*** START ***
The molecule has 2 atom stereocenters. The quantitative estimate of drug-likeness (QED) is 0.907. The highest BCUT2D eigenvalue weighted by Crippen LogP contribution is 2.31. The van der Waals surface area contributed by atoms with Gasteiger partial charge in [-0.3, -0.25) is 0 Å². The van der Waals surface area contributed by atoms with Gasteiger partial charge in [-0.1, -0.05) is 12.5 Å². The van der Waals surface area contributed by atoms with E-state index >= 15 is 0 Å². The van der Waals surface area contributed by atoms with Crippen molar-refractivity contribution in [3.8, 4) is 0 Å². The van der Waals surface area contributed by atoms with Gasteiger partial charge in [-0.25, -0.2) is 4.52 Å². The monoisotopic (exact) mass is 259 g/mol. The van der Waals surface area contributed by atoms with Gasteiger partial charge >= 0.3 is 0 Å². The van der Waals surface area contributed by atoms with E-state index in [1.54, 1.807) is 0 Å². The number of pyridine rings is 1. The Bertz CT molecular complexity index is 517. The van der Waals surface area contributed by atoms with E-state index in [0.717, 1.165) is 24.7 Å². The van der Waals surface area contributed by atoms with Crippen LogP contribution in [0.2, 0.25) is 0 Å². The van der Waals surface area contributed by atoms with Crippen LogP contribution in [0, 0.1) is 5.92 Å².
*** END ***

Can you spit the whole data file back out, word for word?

The molecule has 2 atom stereocenters. The quantitative estimate of drug-likeness (QED) is 0.907. The highest BCUT2D eigenvalue weighted by Crippen LogP contribution is 2.31. The van der Waals surface area contributed by atoms with Gasteiger partial charge in [-0.3, -0.25) is 0 Å². The van der Waals surface area contributed by atoms with Gasteiger partial charge in [-0.1, -0.05) is 12.5 Å². The van der Waals surface area contributed by atoms with E-state index >= 15 is 0 Å². The van der Waals surface area contributed by atoms with Crippen molar-refractivity contribution in [3.8, 4) is 0 Å². The van der Waals surface area contributed by atoms with Gasteiger partial charge in [-0.25, -0.2) is 4.52 Å². The monoisotopic (exact) mass is 259 g/mol. The van der Waals surface area contributed by atoms with Gasteiger partial charge >= 0.3 is 0 Å². The van der Waals surface area contributed by atoms with E-state index in [1.54, 1.807) is 0 Å². The number of pyridine rings is 1. The Bertz CT molecular complexity index is 517. The van der Waals surface area contributed by atoms with E-state index in [0.717, 1.165) is 24.7 Å². The van der Waals surface area contributed by atoms with Crippen LogP contribution in [0.2, 0.25) is 0 Å². The van der Waals surface area contributed by atoms with Crippen LogP contribution in [0, 0.1) is 5.92 Å².